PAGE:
I'm designing a circuit to drive a single coil latching relay. This uses two MOSFETs, arranged so current flows one way through the relay coil to switch it on, and then the other MOSFET activates to reverse the coil current to switch the relay off. Both switch on and switch off is only a short duration, as the relay holds its set/reset state without coil current.

So to my question: Are free wheeling diodes required to deal with the back EMF when the current is switched off? If so, how could they be arranged, as the polarity of the coil reverses depending on which mosfet has operated?

enter image description here

  • \$\begingroup\$ Please post a schematic. \$\endgroup\$
    – winny
    Commented Dec 3, 2022 at 23:12
  • \$\begingroup\$ It's harto answer your question without at least a rudimentary schematic drawing. Show us what you have in mind. \$\endgroup\$ Commented Dec 3, 2022 at 23:14
  • \$\begingroup\$ I'll post a schematic, copied from an existing design \$\endgroup\$ Commented Dec 3, 2022 at 23:15
  • 1
    \$\begingroup\$ As an excercise: replace your relay coil with a current source and see if the body diodes in the mosfets are sufficient to allow flow in either direction. \$\endgroup\$
    – Bryan
    Commented Dec 3, 2022 at 23:50
  • \$\begingroup\$ I think you will need a RC snubber. \$\endgroup\$
    – Drew
    Commented Dec 4, 2022 at 3:25

2 Answers 2


Looks 'okay' to me as-is, provided that Icoil * R1 + 12V does not exceed the 60V Vds rating of Q3. And you have to drive the inputs in a fairly pathological manner to get even that (switch IO8 low simultaneously with switching IO7 high). Normally it's the lower value of Icoil (12/(220+Rcoil) rather than 12/Rcoil).

However, it would be easier on Q3 and create less EMI if there was a single diode such as an LL4148 from Q3 drain to +12. Otherwise the MOSFET body diodes take care of it.

  • \$\begingroup\$ Thanks for your help. The 12v relay is rated at 50mA, so would be well within the capability of the Vds rating of Q3. I'll model adding a 4148 to Q3 \$\endgroup\$ Commented Dec 4, 2022 at 17:24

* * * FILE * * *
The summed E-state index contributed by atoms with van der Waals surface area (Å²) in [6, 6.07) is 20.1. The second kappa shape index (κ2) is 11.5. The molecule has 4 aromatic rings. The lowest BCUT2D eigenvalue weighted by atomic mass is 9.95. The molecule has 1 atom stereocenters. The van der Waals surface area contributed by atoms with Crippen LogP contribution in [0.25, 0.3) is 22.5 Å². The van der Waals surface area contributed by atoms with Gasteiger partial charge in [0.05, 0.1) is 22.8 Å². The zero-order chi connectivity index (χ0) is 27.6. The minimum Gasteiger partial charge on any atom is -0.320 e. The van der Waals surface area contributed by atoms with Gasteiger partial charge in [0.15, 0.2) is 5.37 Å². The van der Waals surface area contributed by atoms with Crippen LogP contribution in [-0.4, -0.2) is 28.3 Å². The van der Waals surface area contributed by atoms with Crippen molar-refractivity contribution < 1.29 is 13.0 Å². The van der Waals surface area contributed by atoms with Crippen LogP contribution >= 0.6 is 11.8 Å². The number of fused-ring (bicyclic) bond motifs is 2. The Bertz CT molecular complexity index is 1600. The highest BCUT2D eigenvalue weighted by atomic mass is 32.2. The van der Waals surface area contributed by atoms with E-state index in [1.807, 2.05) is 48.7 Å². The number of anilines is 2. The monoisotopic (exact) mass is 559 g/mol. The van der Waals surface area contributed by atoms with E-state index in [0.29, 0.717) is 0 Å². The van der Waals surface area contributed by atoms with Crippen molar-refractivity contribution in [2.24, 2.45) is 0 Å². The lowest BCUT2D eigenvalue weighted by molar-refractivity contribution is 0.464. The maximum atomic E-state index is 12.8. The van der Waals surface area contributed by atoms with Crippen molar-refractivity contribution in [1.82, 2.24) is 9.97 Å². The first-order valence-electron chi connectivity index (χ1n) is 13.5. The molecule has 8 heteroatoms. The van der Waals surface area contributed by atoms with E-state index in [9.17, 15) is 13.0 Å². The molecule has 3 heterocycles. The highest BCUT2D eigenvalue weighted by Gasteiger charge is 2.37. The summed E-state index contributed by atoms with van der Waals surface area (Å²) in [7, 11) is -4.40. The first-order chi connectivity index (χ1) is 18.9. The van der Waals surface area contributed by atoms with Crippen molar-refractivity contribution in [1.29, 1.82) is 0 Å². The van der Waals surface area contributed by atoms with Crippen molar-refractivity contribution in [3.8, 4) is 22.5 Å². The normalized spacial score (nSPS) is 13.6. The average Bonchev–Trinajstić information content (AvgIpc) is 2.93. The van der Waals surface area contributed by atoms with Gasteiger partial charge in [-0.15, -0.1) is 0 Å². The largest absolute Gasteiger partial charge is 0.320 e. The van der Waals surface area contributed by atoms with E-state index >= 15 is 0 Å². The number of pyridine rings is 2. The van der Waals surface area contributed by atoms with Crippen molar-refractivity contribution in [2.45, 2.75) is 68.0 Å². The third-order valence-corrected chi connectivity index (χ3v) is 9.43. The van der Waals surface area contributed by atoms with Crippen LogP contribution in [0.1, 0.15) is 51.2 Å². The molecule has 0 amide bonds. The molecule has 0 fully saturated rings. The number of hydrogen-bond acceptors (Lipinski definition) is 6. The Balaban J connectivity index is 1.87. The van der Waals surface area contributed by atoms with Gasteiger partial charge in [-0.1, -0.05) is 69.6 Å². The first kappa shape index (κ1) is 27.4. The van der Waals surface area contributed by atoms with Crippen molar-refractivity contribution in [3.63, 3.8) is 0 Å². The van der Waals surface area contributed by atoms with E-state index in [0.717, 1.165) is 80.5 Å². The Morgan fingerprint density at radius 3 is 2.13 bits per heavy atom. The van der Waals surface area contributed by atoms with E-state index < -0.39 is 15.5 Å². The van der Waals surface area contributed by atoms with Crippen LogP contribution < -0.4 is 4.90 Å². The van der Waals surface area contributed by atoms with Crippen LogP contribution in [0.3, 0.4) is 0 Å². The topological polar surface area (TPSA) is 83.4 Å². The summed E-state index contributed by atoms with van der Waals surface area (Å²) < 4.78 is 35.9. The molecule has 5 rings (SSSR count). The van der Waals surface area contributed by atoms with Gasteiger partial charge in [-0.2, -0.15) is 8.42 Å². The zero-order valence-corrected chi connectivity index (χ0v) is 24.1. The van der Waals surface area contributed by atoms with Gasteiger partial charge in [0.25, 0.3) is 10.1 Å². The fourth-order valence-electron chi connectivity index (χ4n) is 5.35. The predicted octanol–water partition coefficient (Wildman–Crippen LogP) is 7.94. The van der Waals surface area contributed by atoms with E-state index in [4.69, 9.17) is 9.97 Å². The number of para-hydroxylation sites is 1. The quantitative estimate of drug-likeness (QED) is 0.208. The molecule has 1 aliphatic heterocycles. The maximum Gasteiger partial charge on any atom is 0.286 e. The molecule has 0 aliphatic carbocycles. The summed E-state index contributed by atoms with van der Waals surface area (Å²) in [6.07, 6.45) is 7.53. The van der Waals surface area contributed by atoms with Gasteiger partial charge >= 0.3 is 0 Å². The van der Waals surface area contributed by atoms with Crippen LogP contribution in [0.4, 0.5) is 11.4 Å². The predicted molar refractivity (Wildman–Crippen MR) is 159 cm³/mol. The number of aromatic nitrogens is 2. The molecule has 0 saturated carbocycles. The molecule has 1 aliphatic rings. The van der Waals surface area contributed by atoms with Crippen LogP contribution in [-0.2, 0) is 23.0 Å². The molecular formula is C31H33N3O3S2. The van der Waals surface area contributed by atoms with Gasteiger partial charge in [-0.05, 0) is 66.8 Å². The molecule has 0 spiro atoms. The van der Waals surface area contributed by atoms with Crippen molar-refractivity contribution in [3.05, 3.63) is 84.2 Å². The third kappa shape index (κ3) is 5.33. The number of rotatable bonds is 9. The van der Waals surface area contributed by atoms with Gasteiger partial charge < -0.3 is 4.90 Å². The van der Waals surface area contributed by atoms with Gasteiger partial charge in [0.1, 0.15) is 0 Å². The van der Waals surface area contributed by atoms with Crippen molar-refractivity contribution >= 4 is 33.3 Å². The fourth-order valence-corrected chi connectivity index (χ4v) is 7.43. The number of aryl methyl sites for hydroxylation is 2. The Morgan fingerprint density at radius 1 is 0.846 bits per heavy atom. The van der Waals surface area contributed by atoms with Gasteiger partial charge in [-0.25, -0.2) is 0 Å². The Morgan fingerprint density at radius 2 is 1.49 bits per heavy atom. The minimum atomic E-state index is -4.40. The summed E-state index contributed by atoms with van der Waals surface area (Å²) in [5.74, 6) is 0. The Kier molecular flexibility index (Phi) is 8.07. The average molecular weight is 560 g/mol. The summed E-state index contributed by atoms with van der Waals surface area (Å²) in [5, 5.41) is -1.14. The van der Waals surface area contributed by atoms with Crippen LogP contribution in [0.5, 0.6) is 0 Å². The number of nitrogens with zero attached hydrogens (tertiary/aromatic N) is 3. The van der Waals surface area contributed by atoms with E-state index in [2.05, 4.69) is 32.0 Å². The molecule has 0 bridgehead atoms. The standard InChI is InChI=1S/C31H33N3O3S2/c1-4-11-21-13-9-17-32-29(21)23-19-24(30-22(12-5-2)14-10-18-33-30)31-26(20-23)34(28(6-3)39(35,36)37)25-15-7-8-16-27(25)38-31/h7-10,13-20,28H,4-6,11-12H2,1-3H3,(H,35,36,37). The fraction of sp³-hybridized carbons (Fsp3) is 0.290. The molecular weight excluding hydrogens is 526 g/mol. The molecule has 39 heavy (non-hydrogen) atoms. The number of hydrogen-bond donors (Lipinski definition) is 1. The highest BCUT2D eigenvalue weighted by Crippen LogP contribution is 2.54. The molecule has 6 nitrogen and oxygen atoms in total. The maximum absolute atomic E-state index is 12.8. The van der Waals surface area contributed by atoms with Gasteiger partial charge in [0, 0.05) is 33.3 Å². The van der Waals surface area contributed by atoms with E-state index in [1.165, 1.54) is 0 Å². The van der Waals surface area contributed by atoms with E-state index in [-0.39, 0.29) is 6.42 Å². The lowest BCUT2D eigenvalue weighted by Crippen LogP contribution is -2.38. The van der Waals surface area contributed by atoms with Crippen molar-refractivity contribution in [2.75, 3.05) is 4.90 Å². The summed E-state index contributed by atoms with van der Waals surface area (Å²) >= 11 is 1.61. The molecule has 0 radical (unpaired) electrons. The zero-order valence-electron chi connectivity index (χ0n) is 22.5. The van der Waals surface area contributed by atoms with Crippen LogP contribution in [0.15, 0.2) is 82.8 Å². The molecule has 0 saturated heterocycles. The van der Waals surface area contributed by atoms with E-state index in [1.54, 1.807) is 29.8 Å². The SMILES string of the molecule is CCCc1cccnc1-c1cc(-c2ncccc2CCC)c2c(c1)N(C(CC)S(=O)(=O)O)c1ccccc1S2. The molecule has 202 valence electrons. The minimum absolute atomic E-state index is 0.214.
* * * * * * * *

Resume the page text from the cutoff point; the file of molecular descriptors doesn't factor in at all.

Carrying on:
• \$\begingroup\$ Vds is voltage rating. \$\endgroup\$ Commented Dec 4, 2022 at 17:28
  • \$\begingroup\$ Just confirming that 1N4148 or similar would be biased the same way as the body diode i.e. cathode connected to supply voltage and anode connected to drain. LTSpice shows a small surge current when the relay current is removed, in both directions \$\endgroup\$ Commented Dec 4, 2022 at 19:19
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    \$\begingroup\$ Sounds correct. If it was backwards there would be a huge destructive current when Q3 turned on. ;-) The 'surge current' you are seeing is no more than the relay coil current. \$\endgroup\$ Commented Dec 4, 2022 at 19:32
  • \$\begingroup\$ "Vds is voltage rating" I was providing the coil current to indicate that R1 x Icoil (220 *0.050) + 12V was less than the Vds of the Mosfet. In this case the total voltage is 23v against a 60v rating so it should be fine. \$\endgroup\$ Commented Dec 12, 2022 at 0:24

Here's the schematic of a single coil magnetic latch relay that employs a capacitor and an SPDT switch to generate the 'set' and 'reset' pulses.

The capacitor charge pulse sets the latch relay while the inverted discharge pulse resets it.

enter image description here

No freewheeling diodes are required.

  • \$\begingroup\$ How do you propose that this answer is useful? I mean, of course there's no need for diodes, since there's no transistors to protect. \$\endgroup\$
    – enhzflep
    Commented Dec 4, 2022 at 19:28
  • \$\begingroup\$ Free wheeling diodes protect switch / relay contacts too. In this scheme the switch may as well be replaced by transistors with no need for any freewheeling diodes. \$\endgroup\$
    – vu2nan
    Commented Dec 5, 2022 at 3:51
  • \$\begingroup\$ "Free wheeling diodes protect switch / relay contacts too." How would you know ? In this case the relays are switching 16A at 230VAC, good luck finding a diode that will protect the contacts. \$\endgroup\$ Commented Dec 12, 2022 at 0:18
  • \$\begingroup\$ Hi David, There's no question of freewheeling diodes in an AC circuit! \$\endgroup\$
    – vu2nan
    Commented Dec 12, 2022 at 4:10

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